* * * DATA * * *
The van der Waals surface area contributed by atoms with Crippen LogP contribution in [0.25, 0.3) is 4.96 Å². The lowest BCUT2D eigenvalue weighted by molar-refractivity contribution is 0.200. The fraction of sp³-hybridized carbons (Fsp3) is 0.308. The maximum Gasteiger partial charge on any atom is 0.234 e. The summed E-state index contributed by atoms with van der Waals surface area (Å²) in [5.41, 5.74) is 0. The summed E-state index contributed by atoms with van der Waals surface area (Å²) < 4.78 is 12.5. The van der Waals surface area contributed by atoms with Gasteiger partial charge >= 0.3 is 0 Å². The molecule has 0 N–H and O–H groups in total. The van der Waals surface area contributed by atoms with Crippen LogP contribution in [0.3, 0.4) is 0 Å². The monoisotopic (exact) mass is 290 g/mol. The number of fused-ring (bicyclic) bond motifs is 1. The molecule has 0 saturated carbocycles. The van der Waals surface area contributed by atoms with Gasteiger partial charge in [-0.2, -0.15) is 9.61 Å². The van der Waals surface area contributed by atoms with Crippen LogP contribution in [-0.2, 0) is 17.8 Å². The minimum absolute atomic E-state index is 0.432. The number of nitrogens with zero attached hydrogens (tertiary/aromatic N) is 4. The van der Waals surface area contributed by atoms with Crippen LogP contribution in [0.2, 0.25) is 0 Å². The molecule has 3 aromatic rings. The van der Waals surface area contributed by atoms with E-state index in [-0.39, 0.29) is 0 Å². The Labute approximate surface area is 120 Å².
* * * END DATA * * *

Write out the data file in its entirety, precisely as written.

The van der Waals surface area contributed by atoms with Crippen LogP contribution in [0.25, 0.3) is 4.96 Å². The lowest BCUT2D eigenvalue weighted by molar-refractivity contribution is 0.200. The fraction of sp³-hybridized carbons (Fsp3) is 0.308. The maximum Gasteiger partial charge on any atom is 0.234 e. The summed E-state index contributed by atoms with van der Waals surface area (Å²) in [5.41, 5.74) is 0. The summed E-state index contributed by atoms with van der Waals surface area (Å²) < 4.78 is 12.5. The van der Waals surface area contributed by atoms with Gasteiger partial charge >= 0.3 is 0 Å². The molecule has 0 N–H and O–H groups in total. The van der Waals surface area contributed by atoms with Crippen LogP contribution in [0.3, 0.4) is 0 Å². The monoisotopic (exact) mass is 290 g/mol. The number of fused-ring (bicyclic) bond motifs is 1. The molecule has 0 saturated carbocycles. The van der Waals surface area contributed by atoms with Gasteiger partial charge in [-0.2, -0.15) is 9.61 Å². The van der Waals surface area contributed by atoms with Crippen LogP contribution in [-0.2, 0) is 17.8 Å². The minimum absolute atomic E-state index is 0.432. The number of nitrogens with zero attached hydrogens (tertiary/aromatic N) is 4. The van der Waals surface area contributed by atoms with Crippen LogP contribution in [0.2, 0.25) is 0 Å². The molecule has 3 aromatic rings. The van der Waals surface area contributed by atoms with E-state index in [-0.39, 0.29) is 0 Å². The Labute approximate surface area is 120 Å².